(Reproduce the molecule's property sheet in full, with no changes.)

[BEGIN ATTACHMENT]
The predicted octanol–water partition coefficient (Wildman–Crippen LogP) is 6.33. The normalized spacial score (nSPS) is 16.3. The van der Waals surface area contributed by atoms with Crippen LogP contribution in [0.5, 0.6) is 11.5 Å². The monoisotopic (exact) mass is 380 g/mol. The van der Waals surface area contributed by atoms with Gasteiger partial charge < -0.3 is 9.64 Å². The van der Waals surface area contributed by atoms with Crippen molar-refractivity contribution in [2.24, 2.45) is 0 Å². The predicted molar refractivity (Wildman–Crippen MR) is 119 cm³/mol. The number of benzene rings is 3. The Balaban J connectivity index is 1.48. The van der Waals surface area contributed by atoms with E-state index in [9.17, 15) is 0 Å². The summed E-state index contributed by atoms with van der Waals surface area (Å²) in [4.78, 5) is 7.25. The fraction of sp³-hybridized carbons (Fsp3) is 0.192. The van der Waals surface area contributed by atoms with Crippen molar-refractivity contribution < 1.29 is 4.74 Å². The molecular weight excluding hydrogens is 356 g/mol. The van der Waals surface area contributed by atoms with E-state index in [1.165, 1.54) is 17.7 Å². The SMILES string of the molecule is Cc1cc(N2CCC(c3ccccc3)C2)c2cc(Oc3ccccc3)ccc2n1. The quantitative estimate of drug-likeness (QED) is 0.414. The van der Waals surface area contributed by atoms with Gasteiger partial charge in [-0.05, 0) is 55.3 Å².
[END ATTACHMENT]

The predicted octanol–water partition coefficient (Wildman–Crippen LogP) is 6.33. The normalized spacial score (nSPS) is 16.3. The van der Waals surface area contributed by atoms with Crippen LogP contribution in [0.5, 0.6) is 11.5 Å². The monoisotopic (exact) mass is 380 g/mol. The van der Waals surface area contributed by atoms with Gasteiger partial charge < -0.3 is 9.64 Å². The van der Waals surface area contributed by atoms with Crippen molar-refractivity contribution in [2.24, 2.45) is 0 Å². The predicted molar refractivity (Wildman–Crippen MR) is 119 cm³/mol. The number of benzene rings is 3. The Balaban J connectivity index is 1.48. The van der Waals surface area contributed by atoms with E-state index in [9.17, 15) is 0 Å². The summed E-state index contributed by atoms with van der Waals surface area (Å²) in [4.78, 5) is 7.25. The fraction of sp³-hybridized carbons (Fsp3) is 0.192. The van der Waals surface area contributed by atoms with Crippen molar-refractivity contribution < 1.29 is 4.74 Å². The molecular weight excluding hydrogens is 356 g/mol. The van der Waals surface area contributed by atoms with E-state index in [1.165, 1.54) is 17.7 Å². The SMILES string of the molecule is Cc1cc(N2CCC(c3ccccc3)C2)c2cc(Oc3ccccc3)ccc2n1. The quantitative estimate of drug-likeness (QED) is 0.414. The van der Waals surface area contributed by atoms with Gasteiger partial charge in [-0.05, 0) is 55.3 Å².